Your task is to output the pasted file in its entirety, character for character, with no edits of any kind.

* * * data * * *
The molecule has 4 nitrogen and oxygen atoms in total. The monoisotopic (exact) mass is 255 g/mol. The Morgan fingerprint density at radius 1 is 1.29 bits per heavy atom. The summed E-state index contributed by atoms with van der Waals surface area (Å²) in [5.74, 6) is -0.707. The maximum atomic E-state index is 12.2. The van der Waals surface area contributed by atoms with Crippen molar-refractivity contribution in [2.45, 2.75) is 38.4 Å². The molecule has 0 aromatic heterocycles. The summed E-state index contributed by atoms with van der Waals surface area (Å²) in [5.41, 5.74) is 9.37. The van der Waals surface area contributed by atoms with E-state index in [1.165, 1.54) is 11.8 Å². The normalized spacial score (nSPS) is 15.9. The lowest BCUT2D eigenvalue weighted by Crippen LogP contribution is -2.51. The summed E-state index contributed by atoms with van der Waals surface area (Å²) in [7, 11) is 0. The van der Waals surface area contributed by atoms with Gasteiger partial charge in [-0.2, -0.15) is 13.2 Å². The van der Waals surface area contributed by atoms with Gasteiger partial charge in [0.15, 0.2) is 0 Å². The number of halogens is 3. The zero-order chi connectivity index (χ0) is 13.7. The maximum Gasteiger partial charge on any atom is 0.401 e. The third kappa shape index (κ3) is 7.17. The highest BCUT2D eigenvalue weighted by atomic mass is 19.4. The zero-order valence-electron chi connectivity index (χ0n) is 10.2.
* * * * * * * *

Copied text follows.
The molecule has 4 nitrogen and oxygen atoms in total. The monoisotopic (exact) mass is 255 g/mol. The Morgan fingerprint density at radius 1 is 1.29 bits per heavy atom. The summed E-state index contributed by atoms with van der Waals surface area (Å²) in [5.74, 6) is -0.707. The maximum atomic E-state index is 12.2. The van der Waals surface area contributed by atoms with Crippen molar-refractivity contribution in [2.45, 2.75) is 38.4 Å². The molecule has 0 aromatic heterocycles. The summed E-state index contributed by atoms with van der Waals surface area (Å²) in [5.41, 5.74) is 9.37. The van der Waals surface area contributed by atoms with E-state index in [1.165, 1.54) is 11.8 Å². The normalized spacial score (nSPS) is 15.9. The lowest BCUT2D eigenvalue weighted by Crippen LogP contribution is -2.51. The summed E-state index contributed by atoms with van der Waals surface area (Å²) in [7, 11) is 0. The van der Waals surface area contributed by atoms with Gasteiger partial charge in [-0.2, -0.15) is 13.2 Å². The van der Waals surface area contributed by atoms with Gasteiger partial charge in [0.15, 0.2) is 0 Å². The number of halogens is 3. The zero-order chi connectivity index (χ0) is 13.7. The maximum Gasteiger partial charge on any atom is 0.401 e. The third kappa shape index (κ3) is 7.17. The highest BCUT2D eigenvalue weighted by atomic mass is 19.4. The zero-order valence-electron chi connectivity index (χ0n) is 10.2.